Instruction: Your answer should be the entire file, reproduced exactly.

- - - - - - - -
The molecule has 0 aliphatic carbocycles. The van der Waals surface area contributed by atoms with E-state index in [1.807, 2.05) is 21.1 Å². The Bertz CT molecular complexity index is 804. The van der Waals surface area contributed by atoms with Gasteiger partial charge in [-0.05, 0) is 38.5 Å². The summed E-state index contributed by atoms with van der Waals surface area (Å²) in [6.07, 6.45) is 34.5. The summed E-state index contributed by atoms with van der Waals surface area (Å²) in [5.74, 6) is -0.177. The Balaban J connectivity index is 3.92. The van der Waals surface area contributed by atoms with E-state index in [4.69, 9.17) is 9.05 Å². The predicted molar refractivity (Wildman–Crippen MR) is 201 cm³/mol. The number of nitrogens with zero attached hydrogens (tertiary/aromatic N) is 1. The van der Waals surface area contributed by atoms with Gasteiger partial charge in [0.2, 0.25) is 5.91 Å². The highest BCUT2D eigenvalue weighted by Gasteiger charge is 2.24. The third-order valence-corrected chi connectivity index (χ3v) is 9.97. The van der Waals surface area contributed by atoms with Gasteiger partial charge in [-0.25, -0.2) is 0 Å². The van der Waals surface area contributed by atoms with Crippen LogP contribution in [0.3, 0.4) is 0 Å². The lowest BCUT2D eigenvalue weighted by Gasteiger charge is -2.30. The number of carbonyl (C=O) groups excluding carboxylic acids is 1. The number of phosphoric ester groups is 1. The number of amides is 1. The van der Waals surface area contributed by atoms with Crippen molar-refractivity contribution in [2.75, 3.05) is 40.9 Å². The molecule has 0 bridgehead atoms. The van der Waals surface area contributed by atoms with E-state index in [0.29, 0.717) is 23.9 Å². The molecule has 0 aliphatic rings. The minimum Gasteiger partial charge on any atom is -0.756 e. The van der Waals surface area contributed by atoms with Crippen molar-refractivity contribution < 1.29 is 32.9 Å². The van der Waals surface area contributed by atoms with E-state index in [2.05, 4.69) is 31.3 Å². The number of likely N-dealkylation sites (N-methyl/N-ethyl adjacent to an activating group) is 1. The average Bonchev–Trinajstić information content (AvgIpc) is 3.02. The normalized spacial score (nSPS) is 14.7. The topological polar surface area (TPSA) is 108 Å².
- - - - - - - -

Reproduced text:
The molecule has 0 aliphatic carbocycles. The van der Waals surface area contributed by atoms with E-state index in [1.807, 2.05) is 21.1 Å². The Bertz CT molecular complexity index is 804. The van der Waals surface area contributed by atoms with Gasteiger partial charge in [-0.05, 0) is 38.5 Å². The summed E-state index contributed by atoms with van der Waals surface area (Å²) in [6.07, 6.45) is 34.5. The summed E-state index contributed by atoms with van der Waals surface area (Å²) in [5.74, 6) is -0.177. The Balaban J connectivity index is 3.92. The van der Waals surface area contributed by atoms with E-state index in [4.69, 9.17) is 9.05 Å². The predicted molar refractivity (Wildman–Crippen MR) is 201 cm³/mol. The number of nitrogens with zero attached hydrogens (tertiary/aromatic N) is 1. The van der Waals surface area contributed by atoms with Gasteiger partial charge in [0.2, 0.25) is 5.91 Å². The highest BCUT2D eigenvalue weighted by Gasteiger charge is 2.24. The third-order valence-corrected chi connectivity index (χ3v) is 9.97. The van der Waals surface area contributed by atoms with Gasteiger partial charge in [-0.25, -0.2) is 0 Å². The van der Waals surface area contributed by atoms with Crippen LogP contribution in [0.3, 0.4) is 0 Å². The lowest BCUT2D eigenvalue weighted by Gasteiger charge is -2.30. The number of carbonyl (C=O) groups excluding carboxylic acids is 1. The number of phosphoric ester groups is 1. The number of amides is 1. The van der Waals surface area contributed by atoms with Crippen molar-refractivity contribution in [2.75, 3.05) is 40.9 Å². The molecule has 0 bridgehead atoms. The van der Waals surface area contributed by atoms with E-state index in [0.29, 0.717) is 23.9 Å². The molecule has 0 aliphatic rings. The minimum Gasteiger partial charge on any atom is -0.756 e. The van der Waals surface area contributed by atoms with Crippen molar-refractivity contribution < 1.29 is 32.9 Å². The van der Waals surface area contributed by atoms with E-state index in [2.05, 4.69) is 31.3 Å². The number of likely N-dealkylation sites (N-methyl/N-ethyl adjacent to an activating group) is 1. The average Bonchev–Trinajstić information content (AvgIpc) is 3.02. The normalized spacial score (nSPS) is 14.7. The topological polar surface area (TPSA) is 108 Å².